Research has shown there are significant health, social and economic harms from laws that criminalize people who consume certain drugs. In addition, some groups of people who use drugs experience more negative impacts from our drug laws than others. These include people who are poor and/or homeless, people with mental health and/or substance use issues, youth, children of parents imprisoned for drug crimes, Indigenous people, racialized groups and women.[1],[2],[3],[4],[5],[6],[7],[8],[9],[10],[11]

Health harms resulting from laws that prohibit the use and possession of certain drugs include:

  • An increase in the spread of HIV/AIDS and other infectious diseases such as hepatitis and tuberculosis.[4],[12]
  • Forcing people into high-risk behaviours such as drug use in unsafe or unsupervised places, sharing previously used supplies, rushing injections or taking their whole supply of drugs at once, because they fear police.[13]
  • Creating barriers to accessing needed prevention and harm reduction services, and increasing the risk of injury, disease, and other harms.[14]
  • People who are imprisoned for drug offences have also been found to:[2],[13]
    • start injecting drugs at a younger age
    • have higher rates of HIV infections
    • engage in high-risk behaviours such as needle sharing, and
    • are less likely to participate in methadone maintenance treatment.

The use of the criminal justice system to try and address drug use, possession and distribution results in criminal convictions that can cause: [1],[15]

  • Experiences of stigma and discrimination from friends, family, and the community (i.e. negative attitudes (prejudice) and behaviours (discrimination))[16]
  • Difficulty finding housing
  • Difficulty finding a job, and moving ahead with a career
  • Travel restrictions, which can impact job opportunities
  • Barriers to family reunification and immigration.

  • Our current approach to drugs has not reduced the supply of drugs. Despite the trillions of government dollars spent trying to enforce drug prohibition, the illegal drug market continues to grow and is estimated at between $426 and $652 billion (US) per year.[17]
  • The unregulated, illegal market has produced stronger, more harmful drugs for higher profits. The unknown content of drugs is causing overdoses and other harms, as seen in the current opioid crisis.[12],[14], [18],[19]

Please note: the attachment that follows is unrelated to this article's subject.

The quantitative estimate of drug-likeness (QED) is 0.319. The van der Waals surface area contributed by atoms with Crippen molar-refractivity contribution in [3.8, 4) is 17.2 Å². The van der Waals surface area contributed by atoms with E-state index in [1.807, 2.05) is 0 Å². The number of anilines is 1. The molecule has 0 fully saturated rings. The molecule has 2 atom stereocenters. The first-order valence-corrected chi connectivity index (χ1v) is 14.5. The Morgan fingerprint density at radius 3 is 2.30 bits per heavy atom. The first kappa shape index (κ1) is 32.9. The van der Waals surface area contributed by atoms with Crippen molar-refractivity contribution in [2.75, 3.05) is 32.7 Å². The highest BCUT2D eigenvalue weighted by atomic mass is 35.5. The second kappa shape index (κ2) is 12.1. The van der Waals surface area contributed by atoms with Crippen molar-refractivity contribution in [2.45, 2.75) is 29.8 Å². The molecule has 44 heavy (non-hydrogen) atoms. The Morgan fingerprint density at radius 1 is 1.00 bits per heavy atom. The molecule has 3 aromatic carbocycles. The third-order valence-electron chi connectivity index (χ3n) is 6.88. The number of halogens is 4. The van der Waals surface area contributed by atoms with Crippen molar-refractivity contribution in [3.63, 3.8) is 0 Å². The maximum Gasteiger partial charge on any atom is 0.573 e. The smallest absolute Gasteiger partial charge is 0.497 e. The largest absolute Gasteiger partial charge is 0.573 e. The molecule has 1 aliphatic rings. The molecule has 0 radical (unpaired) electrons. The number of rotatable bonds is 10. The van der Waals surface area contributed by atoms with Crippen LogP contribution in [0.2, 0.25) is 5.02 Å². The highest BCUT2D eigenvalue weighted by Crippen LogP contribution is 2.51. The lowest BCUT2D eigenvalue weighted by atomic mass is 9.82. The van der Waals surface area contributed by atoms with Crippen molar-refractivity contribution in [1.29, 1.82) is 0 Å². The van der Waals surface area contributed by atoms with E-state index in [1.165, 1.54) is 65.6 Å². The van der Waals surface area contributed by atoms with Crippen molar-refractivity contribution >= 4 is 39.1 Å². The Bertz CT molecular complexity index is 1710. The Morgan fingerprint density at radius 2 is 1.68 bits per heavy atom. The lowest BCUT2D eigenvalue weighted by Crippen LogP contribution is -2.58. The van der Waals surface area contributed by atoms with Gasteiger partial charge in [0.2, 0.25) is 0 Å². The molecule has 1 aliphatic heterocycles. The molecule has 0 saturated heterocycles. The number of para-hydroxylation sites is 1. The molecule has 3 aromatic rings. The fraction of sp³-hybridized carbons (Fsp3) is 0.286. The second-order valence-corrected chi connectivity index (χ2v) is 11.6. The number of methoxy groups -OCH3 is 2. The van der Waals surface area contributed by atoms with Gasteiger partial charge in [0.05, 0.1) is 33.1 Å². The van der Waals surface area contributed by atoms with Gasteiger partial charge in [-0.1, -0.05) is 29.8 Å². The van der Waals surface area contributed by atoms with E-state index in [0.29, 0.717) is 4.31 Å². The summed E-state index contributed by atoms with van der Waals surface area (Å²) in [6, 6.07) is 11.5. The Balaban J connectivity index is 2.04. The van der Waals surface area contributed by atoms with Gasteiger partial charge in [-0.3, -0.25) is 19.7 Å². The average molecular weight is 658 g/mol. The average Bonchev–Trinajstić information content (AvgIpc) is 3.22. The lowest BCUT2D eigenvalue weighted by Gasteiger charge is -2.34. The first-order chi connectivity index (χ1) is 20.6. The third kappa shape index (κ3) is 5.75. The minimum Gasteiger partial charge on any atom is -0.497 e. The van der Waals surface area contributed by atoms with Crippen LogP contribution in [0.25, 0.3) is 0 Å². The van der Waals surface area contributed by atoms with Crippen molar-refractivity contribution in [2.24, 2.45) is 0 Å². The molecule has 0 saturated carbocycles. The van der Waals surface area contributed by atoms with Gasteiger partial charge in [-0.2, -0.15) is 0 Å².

[1] Canadian Bar Association (2017). Collateral Consequences of Criminal Convictions: Considerations for Lawyers. Accessed on Nov 22, 2017.

[2] Canadian Drug Policy Coalition (2017). Harm Reduction in Canada: What Governments Need to Do Now. Retrieved on December 7, 2017.

[3] Werb, D. et al. (2008). Risks Surrounding Drug Trade Involvement Among Street-Involved Youth. The American Journal of Drug and Alcohol Abuse, 34: 810–820, 2008.

[4] Open Society Foundations (2015). The Impacts of Drug Policies on Children and Young People. Retrieved on December 5, 2017.

[5] Khenti, A. (2014). The Canadian War on Drugs: Structural violence and unequal treatment of Black Canadians. International Journal of Drug Policy vol.25 (2014) 190-195.

[6] DeBeck, K. et al. (2017). HIV and the criminalization of drug use among people who inject drugs: a systematic review. Lancet 2017; 4: e357–74.

[7] John Howard Society of Ontario (2015). Unlocking Change: Decriminalizing Mental Health Issues in Ontario. Retrieved on Dec 5, 2017.

[8] Correctional Service Canada. June 2004. A Profile of Visible Minority Offenders in the Federal Canadian Correctional System. Retrieved on May 15, 2017.

[9] Government of Canada. September 2013. Aboriginal Offenders – A Critical Situation. Retrieved on May 15, 2017.

[10] Drug Policy Alliance. LGBT Communities and Drug Policy Reform: Toward a Public Health and Safety-Based Approach. Retrieved on Dec 5, 2017.

[11] Rainbow Health Ontario (2014). Evidence Brief: LGBTQ People, Drug Use & Harm Reduction. Retrieved on Dec 5, 2017.

[12] Transform Drug Policy Foundation. Count the Costs: 50 Years of the War on Drugs. Retrieved on February 7, 2017.

[13] Stevens, A. (2011). Drugs, Crime and Public Health: The Political Economy of Drug Policy. London: Routledge.

[14] Canadian Public Health Association (2014). A New Approach to Managing Illegal Psychoactive Substances in Canada. Retrieved December 6, 2017.

[15] DeVillaer, M. (2017). Cannabis Law Reform in Canada: Pretense & Perils. Hamilton Canada: McMaster University.

[16] Centre for Addiction and Mental Health. Mental Health and Addiction Information: What is Stigma? Retrieved on December 6, 2017.

[17] Global Financial Integrity (2017). Transnational Crime and the Developing World. Washington, DC.

[18] Canadian Public Health Association (2017). Position Statement: Decriminalization of Personal Use of Psychoactive Substances. Retrieved on February 7, 2017.

[19] Global Commission on Drug Policy (2017). The Opioid Crisis in North America. Retrieved on February 7, 2017.

Harms Associated with Drug Laws

Toronto Public Health would like to thank the members of the Public Health Approach to Drug Policy Steering Committee for their assistance in developing this fact sheet.

April 2018